There is no recommended or required reading list for the AP® English Language and Composition course. The following authors are provided simply to suggest the range and quality of reading expected in the course. Teachers may select authors from the names below or may choose others of comparable quality and complexity. The following are a list of authors represented in The Prentice Hall Reader.

Maya Angelou, 133; Margaret Atwood, 468; Elizabeth Barrett Browning, 222; Bernard Berelson, 250; Duane BigEagle, 172; David Bodanis, 227; Judy Brady, 447; Susan Britt, 299; David Brooks, 353; Joan Jacobs Brumberg, 397; Veronica Chambers, 412; Judith Ortiz Cofer, 145, 243; Diana Cole, 356; Edwidge Danticat, 90; Debra Anne Davis, 177; Joan Didion, 563; Aaron Copeland, 236; Meghan Daum, 309; Charlie Drozdyk, 359; Barbara Ehrenreich, 232; Lars Eighner, 335; Nora Ephron, 341; Joseph Epstein, 258; Martin Espada, 281; E.M. Foster, 392; David Gelernter, 523; Malcolm Gladwell, 417; Bob Greene, 83, Gordon Grice, 56; Tom Haines, 138; Leslie Heywood, 96; John Hollander, 463; Evans D. Hopkins, 153; Langston Hughes, 128; Alice Jones, 437; Jennifer Kahn, 368; Robin D. G. Kelley, 451; Martin Luther King, Jr., 527; Alfie Kohn, 508; William Least Heat Moon, 188; Linda Lee, 499; Bret Lott, 73; Andres Martin, 402; Peggy McNally, 123; Janice Mirikitani, 329; N. Scott Momaday, 181; George Orwell, 102; Wilfred Owen, 487; Marge Piercy, 387; Mary Pipher, 294; Kathleen Porter, 494; Sister Helen Prejean, 518; Anna Quindlen, 79; Richard Rodriguez, 533; Scott Russell Sanders, 203; Esmeralda Santiago, 286; Danzy Senna, 303; Peter Singer, 571; Brent Staples, 407;Ben Stein, 442; Jonathan Swift, 540; Amy Tan, 456; Lewis Thomas, 6; Ronna Vanderslice, 504; E.B. White, 555; Terry Tempest Williams, 195; Virginia Woolf, 550; William Zinsser, 290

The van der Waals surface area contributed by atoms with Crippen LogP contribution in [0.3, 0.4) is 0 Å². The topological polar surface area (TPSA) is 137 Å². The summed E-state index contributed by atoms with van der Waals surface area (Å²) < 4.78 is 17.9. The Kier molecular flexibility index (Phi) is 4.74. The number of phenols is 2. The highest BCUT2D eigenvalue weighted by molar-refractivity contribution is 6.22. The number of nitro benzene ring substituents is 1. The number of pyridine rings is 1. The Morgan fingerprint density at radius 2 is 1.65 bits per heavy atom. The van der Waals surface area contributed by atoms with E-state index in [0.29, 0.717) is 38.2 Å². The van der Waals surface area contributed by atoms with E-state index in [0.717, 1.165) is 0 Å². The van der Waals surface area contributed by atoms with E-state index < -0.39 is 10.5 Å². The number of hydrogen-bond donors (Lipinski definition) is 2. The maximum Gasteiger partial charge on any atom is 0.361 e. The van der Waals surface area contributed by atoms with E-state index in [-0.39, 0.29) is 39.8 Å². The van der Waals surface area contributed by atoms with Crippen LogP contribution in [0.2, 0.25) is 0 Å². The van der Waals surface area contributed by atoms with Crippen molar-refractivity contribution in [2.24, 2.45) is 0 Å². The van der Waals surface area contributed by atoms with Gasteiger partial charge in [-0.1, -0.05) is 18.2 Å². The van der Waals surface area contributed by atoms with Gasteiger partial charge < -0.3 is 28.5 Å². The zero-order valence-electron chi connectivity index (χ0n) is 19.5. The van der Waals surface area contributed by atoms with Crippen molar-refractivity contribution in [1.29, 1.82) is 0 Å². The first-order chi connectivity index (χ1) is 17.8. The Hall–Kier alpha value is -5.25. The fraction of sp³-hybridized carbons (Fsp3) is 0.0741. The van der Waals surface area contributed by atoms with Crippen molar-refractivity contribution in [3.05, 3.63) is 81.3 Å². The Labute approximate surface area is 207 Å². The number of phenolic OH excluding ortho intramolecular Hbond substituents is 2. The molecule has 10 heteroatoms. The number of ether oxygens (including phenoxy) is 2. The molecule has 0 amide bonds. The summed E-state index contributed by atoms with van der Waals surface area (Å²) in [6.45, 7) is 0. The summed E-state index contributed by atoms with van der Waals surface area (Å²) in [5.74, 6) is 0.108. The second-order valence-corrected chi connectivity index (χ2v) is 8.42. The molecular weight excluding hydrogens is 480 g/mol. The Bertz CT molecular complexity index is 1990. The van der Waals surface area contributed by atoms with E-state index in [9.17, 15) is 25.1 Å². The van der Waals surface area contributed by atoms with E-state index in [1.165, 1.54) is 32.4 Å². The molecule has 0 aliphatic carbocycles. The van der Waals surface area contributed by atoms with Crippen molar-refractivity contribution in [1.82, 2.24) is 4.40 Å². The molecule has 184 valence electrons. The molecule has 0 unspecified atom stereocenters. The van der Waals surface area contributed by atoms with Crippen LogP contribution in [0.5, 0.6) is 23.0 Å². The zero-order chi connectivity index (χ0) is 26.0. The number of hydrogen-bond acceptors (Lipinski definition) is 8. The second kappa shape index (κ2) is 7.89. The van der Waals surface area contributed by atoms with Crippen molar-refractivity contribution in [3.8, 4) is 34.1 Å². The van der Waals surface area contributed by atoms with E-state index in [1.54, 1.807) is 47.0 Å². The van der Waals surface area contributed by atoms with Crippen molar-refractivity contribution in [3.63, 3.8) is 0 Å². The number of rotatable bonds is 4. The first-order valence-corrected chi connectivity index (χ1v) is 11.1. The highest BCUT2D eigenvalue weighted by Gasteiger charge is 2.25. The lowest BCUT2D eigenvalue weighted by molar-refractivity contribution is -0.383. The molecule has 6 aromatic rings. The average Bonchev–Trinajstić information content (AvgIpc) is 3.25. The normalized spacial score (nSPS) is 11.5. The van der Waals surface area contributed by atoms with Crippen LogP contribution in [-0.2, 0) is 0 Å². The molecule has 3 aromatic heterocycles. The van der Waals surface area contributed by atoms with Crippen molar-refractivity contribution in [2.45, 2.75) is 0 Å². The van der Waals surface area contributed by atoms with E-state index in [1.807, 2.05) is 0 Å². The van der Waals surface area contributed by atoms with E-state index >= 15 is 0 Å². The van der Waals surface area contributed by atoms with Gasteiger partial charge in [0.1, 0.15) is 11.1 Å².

Autobiographers and Diarists
Maya Angelou SE/AIE: 133
Judith Ortiz Cofer SE/AIE: 145
Richard Rodriguez SE/AIE: 533
Essayists and Fiction Writers
Margaret Atwood SE/AIE: 468
Scott Russell Sanders SE/AIE: 203
Political Writers
Martin Luther King, Jr. SE/AIE: 527

Reference: http://apcentral.collegeboard.com